God answers Ezekiel and accounts for Himself (Ezekiel 9:9). Israel and Judah have sinned “very, very great”. The land is full of blood, and the city is full of perversion” (cf. Exodus 23:2) Twice God uses the word “full”. The measure of iniquity is full. It can’t get any worse. God is patient, but when the measure is full, He must judge. If His people no longer have an eye for Him, if they act as if He is not there, although He has so often shown His goodness and also His discipline, their situation is incorrigible and judgment must come without exception and without pity (Ezekiel 9:10). They get no more than they deserve, nothing but what they themselves ask for. Their self-willed way comes on their own heads.

Judgment, however, does not have the last word. In a striking way, at this moment the Man clothed in linen with the writing case at His loins comes to give an account (Ezekiel 9:11). He has done what was commanded Him by God: He has put the mark on the foreheads of those to whom judgment will pass. This means that not all the people have been annihilated, but that there is a remnant. God thinks of His own when they are in the greatest need and protects them.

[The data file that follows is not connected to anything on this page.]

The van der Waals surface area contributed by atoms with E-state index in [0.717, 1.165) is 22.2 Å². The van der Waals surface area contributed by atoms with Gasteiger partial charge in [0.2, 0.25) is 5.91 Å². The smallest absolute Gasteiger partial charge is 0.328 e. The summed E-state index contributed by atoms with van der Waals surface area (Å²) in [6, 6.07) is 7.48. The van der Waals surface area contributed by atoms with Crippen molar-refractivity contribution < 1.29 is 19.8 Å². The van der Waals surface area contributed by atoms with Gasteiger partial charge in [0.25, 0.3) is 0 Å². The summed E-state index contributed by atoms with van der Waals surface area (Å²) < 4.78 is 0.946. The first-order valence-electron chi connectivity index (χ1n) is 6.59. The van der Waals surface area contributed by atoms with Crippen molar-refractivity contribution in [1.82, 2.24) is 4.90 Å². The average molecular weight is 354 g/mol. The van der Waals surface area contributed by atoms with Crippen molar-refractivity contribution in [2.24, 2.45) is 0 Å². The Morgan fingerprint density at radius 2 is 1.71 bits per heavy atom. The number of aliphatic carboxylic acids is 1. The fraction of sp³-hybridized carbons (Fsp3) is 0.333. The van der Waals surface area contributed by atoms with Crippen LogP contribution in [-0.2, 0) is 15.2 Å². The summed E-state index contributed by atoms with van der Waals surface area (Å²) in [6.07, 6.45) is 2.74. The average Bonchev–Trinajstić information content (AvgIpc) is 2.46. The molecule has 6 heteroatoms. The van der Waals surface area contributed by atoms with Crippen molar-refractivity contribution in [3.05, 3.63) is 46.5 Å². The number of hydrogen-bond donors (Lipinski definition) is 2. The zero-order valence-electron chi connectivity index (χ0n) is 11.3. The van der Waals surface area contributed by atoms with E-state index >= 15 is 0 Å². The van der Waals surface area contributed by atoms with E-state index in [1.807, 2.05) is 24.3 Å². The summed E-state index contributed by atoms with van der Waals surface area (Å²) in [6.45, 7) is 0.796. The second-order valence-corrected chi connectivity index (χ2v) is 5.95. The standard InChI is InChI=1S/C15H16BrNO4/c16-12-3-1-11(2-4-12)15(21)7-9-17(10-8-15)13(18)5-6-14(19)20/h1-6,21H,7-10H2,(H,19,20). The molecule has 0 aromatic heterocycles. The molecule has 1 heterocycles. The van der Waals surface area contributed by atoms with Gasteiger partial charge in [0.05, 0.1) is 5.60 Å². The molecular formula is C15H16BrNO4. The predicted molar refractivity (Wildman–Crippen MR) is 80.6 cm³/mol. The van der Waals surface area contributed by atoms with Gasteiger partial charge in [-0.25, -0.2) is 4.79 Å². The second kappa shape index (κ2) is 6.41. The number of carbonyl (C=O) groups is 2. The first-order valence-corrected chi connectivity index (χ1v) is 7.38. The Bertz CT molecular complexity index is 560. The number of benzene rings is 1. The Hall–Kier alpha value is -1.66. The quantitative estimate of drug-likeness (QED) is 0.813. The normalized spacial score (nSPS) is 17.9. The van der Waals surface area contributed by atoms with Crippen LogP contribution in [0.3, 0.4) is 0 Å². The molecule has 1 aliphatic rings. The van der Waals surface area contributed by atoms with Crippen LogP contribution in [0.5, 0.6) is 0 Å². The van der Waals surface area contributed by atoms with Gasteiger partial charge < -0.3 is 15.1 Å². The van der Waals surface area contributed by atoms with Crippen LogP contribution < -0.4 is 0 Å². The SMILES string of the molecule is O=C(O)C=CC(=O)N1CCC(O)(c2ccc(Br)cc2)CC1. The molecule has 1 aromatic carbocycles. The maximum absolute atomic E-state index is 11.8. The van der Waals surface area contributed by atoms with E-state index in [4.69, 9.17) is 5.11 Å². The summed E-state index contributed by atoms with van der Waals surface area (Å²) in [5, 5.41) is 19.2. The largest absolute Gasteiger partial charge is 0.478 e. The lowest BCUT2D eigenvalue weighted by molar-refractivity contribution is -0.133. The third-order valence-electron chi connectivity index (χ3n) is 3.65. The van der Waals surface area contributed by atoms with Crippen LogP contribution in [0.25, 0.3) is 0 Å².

Only the Lord Jesus can give such an account. Only He can say, “I have done just as You have commanded Me”. No other man has ever been able to utter that before God or will ever be able to utter that. He alone has perfectly done what He was commanded to do. What the Man says here is an impressive reminder of the words of the Lord Jesus to His Father: “I glorified You on the earth, having accomplished the work which You have given Me to do” (John 17:4). This includes that He would guard those whom the Father gave Him, which He did perfectly (John 17:12; John 18:8-1 Samuel :).

Bibliographical Information
de Koning, Ger. Commentaar op Ezekiel 9". "Kingcomments on the Whole Bible". https://www.studylight.org/commentaries/eng/kng/ezekiel-9.html. 'Stichting Titus' / 'Stichting Uitgeverij Daniël', Zwolle, Nederland. 2021.